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Food facts: A quick culinary tour around the world

Food facts: A quick culinary tour around the world

From grandmothers that rule the kitchen in Italy to Vietnam’s crazy-cool mix of culinary influences, the wonderful world of food is as varied as the people who cook it. Join me for a quick culinary tour around the world – you’ll know more and be hungrier than ever by the time you make it to the end (pizza for lunch, anyone?)

Italy – Where grandmothers rule the roost

The debate about what should be considered Italy’s national food can go on forever and it all depends on who you’re asking. A Milanese would probably claim that the yummiest food in Italy is the cotoletta or risotto alla Milanese, whereas a Napolitano would undoubtedly say that all pizzas that are not made in Napoli are not the real deal.

One thing is for sure, however – whether pizza, pasta or risotto, the best Italian food is made by nonnas, Italian grandmothers. They are the ones that keep the genuine Italian recipes alive by cooking, teaching and talking about the food from their past.

Sweden – Where ‘Fika’ is about more than coffee

You might think that Swedish meatballs are the most noteworthy food coming out of this Nordic wonderland (thanks IKEA!), but to be honest, there’s something much more important to the average Swede and to daily life: Fika.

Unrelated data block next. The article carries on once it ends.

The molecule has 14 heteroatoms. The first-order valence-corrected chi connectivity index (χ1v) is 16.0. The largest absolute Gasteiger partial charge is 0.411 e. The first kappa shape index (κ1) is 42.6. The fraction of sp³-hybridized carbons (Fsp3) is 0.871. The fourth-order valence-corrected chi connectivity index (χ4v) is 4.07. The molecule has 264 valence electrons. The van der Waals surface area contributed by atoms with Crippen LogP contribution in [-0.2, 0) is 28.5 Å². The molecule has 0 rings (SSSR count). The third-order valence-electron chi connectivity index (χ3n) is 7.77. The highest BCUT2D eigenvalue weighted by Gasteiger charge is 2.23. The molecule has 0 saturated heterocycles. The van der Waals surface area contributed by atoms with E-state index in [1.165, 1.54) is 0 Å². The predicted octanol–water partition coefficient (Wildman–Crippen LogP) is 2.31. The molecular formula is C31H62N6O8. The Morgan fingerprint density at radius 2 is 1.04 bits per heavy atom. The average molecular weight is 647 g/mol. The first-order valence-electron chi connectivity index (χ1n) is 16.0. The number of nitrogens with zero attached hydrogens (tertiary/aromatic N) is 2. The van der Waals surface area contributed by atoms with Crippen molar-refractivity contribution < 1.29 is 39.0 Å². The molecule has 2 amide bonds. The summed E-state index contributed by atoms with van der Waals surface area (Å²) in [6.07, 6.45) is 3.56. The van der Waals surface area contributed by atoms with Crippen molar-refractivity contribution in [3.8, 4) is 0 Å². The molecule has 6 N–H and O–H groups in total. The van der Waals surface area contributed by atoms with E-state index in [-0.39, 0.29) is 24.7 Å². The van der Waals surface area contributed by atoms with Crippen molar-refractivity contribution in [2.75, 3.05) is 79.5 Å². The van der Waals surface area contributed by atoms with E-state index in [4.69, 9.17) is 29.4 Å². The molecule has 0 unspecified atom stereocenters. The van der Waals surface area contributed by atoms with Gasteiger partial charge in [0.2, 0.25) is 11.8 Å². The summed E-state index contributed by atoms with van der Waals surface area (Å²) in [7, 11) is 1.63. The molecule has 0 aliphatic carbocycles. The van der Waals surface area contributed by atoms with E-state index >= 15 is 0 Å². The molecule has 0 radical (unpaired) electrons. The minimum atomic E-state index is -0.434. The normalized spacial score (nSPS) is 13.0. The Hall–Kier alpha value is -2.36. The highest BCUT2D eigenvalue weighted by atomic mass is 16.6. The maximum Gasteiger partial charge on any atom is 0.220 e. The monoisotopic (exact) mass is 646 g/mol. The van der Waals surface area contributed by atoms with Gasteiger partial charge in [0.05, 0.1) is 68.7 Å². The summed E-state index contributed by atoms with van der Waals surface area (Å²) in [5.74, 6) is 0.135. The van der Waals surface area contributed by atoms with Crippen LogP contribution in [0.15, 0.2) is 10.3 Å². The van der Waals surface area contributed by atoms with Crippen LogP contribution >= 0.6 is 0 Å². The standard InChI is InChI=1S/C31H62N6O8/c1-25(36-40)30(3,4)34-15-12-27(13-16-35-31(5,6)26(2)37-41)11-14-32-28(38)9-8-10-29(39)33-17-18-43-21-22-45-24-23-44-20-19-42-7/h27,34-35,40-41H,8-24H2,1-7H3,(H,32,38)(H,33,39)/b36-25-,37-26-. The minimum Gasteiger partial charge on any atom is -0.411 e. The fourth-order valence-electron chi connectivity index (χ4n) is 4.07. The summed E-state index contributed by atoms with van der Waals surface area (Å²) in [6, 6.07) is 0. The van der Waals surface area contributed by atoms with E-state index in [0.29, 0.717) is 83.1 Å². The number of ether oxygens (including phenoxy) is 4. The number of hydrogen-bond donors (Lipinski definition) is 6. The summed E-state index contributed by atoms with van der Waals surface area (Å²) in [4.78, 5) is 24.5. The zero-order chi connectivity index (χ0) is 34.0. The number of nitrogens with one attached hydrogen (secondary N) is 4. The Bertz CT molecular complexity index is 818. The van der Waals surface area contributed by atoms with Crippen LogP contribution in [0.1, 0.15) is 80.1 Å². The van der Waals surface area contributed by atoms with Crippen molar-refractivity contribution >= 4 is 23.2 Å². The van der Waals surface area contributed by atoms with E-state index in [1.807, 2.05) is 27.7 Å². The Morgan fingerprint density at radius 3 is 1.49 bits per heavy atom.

Fika is the Swedish word for having a coffee break (it’s usually used as a verb). But it’s about so much more than just slurping down some coffee, it’s actually more like an institution centered around socializing and spending quality time with your friends, family and colleagues.

The significance of the word fika is such that Swedes prefer not to translate it for foreigners, and they’ll make sure you know what it means as you set your foot on Swedish soil.

The US – Where you go big or go home

When it comes to the US, it’s all about indulgence. Portion sizes are notoriously large and most people think: the bigger, the better. Some restaurants have taken it one step further by running some crazy food challenges.

How about finishing a 105 pound (almost 50 kg) hamburger in less than 60 minutes, for example? That’s a challenge you’ll find at the Clinton Station Diner in New Jersey, and although you’re are allowed to bring nine friends with you, it’s still more than 5 kilos of food per person! A cash prize of 5,000 dollars is given to all successful teams, but you have to wonder… is it really worth it?

The UK – Where people go crazy for curry

Do you know who loves Indian food more than Indians themselves? The Brits! Indian dishes have been topping the list of British favorites for decades and there are reportedly more than 15,000 Indian restaurants in the country.

London alone is reported to have more Indian restaurants than either Mumbai or Delhi, and many of the most popular dishes, including the ubiqutous Tikka Masala, are actually modern inventions designed to please western palates.

For Indians, curry as a concept is actually much more complex, and, in fact, denotes any saucy, spiced stew (often made with a mix of spices, including turmeric, cumin and chili powder), rather than one spice.

As a result, it’s probably fair to say that in the spiritual home of the mighty curry, there are as many versions of it as there are people (more than a billion, mind you!)